HIV is more common among prisoners than among the general population of Thailand—one study, for example, in Klong Prem Central Prison, Bangkok, found that 25% of prisoners who agreed to be tested were HIV positive compared with a general prevalence of 1.5% in the national population.
But Thailand's prisons, say Ford and colleagues, suffer from a lack of health staff and severe budgetary constraints that impede the effective delivery of HIV care and prevention programs.
In this week's PLoS Medicine, Nathan Ford and colleagues from the humanitarian agency (MSF; Doctors Without Borders) describe their experience of providing HIV prevention and treatment in two prisons in Thailand.
In June 2003, at the invitation of the prison health services, MSF began providing clinical support in two prisons in Bangkok—Minburi, a remand prison, and Bangkwang, a maximum-security prison.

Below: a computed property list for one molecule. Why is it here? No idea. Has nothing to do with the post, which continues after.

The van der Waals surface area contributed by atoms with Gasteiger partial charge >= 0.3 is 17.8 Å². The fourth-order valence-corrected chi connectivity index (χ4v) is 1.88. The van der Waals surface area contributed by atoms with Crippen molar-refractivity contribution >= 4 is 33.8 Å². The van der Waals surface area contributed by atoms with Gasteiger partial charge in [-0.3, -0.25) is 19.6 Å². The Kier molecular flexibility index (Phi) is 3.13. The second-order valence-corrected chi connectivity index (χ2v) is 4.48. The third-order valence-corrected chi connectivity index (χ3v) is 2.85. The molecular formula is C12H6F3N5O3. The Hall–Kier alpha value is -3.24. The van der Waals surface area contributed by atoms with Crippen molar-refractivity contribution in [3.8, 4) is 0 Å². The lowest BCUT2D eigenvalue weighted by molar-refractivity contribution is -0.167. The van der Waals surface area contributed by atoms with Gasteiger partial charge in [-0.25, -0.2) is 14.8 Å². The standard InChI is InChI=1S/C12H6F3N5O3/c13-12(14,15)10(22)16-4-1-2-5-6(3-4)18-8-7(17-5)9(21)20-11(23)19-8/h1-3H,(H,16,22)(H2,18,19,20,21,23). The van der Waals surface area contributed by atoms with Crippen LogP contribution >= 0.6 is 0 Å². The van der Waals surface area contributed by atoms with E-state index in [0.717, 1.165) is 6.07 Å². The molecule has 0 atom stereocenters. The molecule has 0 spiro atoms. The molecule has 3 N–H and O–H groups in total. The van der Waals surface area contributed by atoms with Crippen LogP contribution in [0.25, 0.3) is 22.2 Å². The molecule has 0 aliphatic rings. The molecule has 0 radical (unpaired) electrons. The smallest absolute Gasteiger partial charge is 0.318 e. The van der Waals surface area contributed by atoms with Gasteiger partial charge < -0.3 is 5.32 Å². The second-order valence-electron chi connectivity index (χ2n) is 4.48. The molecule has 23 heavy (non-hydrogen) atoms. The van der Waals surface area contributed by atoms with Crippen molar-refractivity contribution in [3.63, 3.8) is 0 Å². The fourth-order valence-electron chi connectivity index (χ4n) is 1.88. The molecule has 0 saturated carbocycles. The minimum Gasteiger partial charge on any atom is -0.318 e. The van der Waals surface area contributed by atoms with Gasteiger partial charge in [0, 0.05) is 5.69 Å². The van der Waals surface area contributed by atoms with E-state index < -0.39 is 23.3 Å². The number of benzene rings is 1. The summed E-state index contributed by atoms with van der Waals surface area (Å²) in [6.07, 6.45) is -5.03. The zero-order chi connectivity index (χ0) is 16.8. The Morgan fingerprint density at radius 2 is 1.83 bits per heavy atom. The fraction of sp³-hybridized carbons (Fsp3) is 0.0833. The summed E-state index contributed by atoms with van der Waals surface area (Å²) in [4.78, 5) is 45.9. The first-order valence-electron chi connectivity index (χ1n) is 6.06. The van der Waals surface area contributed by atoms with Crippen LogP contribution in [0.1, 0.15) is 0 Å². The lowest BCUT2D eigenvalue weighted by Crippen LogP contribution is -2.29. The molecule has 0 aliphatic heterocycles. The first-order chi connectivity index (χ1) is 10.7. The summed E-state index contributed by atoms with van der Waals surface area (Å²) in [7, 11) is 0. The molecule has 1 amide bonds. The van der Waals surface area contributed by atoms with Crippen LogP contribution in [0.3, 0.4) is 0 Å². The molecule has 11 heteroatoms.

In their PLoS Medicine paper, Ford and colleagues describe running workshops in these prisons on HIV prevention, offering HIV tests to prisoners, and treating prisoners with HIV infection with anti-retroviral and other drug therapies. The authors present data that suggest that the clinical outcomes of patients with HIV treated in these prisons is comparable with treatment programmes in other settings.
'The attitude of the prison health care staff towards the rights of prisoners to access antiretroviral therapy is very positive,' say the authors. 'The fact that none have questioned that three prisoners facing the death sentence receive antiretroviral treatment is a clear indication of the staff's commitment to treatment as a basic human right.'